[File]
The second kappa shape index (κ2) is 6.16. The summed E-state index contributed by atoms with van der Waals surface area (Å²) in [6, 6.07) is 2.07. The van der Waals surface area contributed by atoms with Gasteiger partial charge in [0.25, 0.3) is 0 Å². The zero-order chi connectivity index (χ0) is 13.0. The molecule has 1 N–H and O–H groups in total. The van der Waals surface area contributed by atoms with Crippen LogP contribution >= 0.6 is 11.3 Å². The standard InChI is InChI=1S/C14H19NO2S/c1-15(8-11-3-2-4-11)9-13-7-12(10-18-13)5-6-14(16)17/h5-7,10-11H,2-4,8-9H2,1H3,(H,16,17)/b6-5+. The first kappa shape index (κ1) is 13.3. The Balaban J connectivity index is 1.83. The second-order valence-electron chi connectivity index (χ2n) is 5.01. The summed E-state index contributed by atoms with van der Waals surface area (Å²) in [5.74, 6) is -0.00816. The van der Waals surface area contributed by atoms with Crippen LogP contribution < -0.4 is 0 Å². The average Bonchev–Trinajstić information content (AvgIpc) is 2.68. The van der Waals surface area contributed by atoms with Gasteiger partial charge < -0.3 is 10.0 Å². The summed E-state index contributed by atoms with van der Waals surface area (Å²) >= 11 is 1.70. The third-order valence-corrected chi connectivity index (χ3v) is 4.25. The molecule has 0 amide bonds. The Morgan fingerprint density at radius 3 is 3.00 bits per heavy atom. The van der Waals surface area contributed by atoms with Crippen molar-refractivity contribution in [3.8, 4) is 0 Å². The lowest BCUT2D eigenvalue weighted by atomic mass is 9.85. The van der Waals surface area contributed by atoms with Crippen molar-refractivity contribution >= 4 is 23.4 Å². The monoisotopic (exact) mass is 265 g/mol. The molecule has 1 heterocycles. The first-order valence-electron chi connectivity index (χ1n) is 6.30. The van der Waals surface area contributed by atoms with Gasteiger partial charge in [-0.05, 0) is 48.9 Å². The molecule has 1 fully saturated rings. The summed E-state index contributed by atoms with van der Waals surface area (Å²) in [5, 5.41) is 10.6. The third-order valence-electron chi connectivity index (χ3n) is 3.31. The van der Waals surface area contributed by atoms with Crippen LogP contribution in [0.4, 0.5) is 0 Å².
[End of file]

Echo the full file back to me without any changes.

The second kappa shape index (κ2) is 6.16. The summed E-state index contributed by atoms with van der Waals surface area (Å²) in [6, 6.07) is 2.07. The van der Waals surface area contributed by atoms with Gasteiger partial charge in [0.25, 0.3) is 0 Å². The zero-order chi connectivity index (χ0) is 13.0. The molecule has 1 N–H and O–H groups in total. The van der Waals surface area contributed by atoms with Crippen LogP contribution >= 0.6 is 11.3 Å². The standard InChI is InChI=1S/C14H19NO2S/c1-15(8-11-3-2-4-11)9-13-7-12(10-18-13)5-6-14(16)17/h5-7,10-11H,2-4,8-9H2,1H3,(H,16,17)/b6-5+. The first kappa shape index (κ1) is 13.3. The Balaban J connectivity index is 1.83. The second-order valence-electron chi connectivity index (χ2n) is 5.01. The summed E-state index contributed by atoms with van der Waals surface area (Å²) in [5.74, 6) is -0.00816. The van der Waals surface area contributed by atoms with Crippen LogP contribution < -0.4 is 0 Å². The average Bonchev–Trinajstić information content (AvgIpc) is 2.68. The van der Waals surface area contributed by atoms with Gasteiger partial charge < -0.3 is 10.0 Å². The summed E-state index contributed by atoms with van der Waals surface area (Å²) >= 11 is 1.70. The third-order valence-corrected chi connectivity index (χ3v) is 4.25. The molecule has 0 amide bonds. The Morgan fingerprint density at radius 3 is 3.00 bits per heavy atom. The van der Waals surface area contributed by atoms with Crippen molar-refractivity contribution in [3.8, 4) is 0 Å². The lowest BCUT2D eigenvalue weighted by atomic mass is 9.85. The van der Waals surface area contributed by atoms with Crippen molar-refractivity contribution >= 4 is 23.4 Å². The monoisotopic (exact) mass is 265 g/mol. The molecule has 1 heterocycles. The first-order valence-electron chi connectivity index (χ1n) is 6.30. The van der Waals surface area contributed by atoms with Gasteiger partial charge in [-0.05, 0) is 48.9 Å². The molecule has 1 fully saturated rings. The summed E-state index contributed by atoms with van der Waals surface area (Å²) in [5, 5.41) is 10.6. The third-order valence-electron chi connectivity index (χ3n) is 3.31. The van der Waals surface area contributed by atoms with Crippen LogP contribution in [0.4, 0.5) is 0 Å².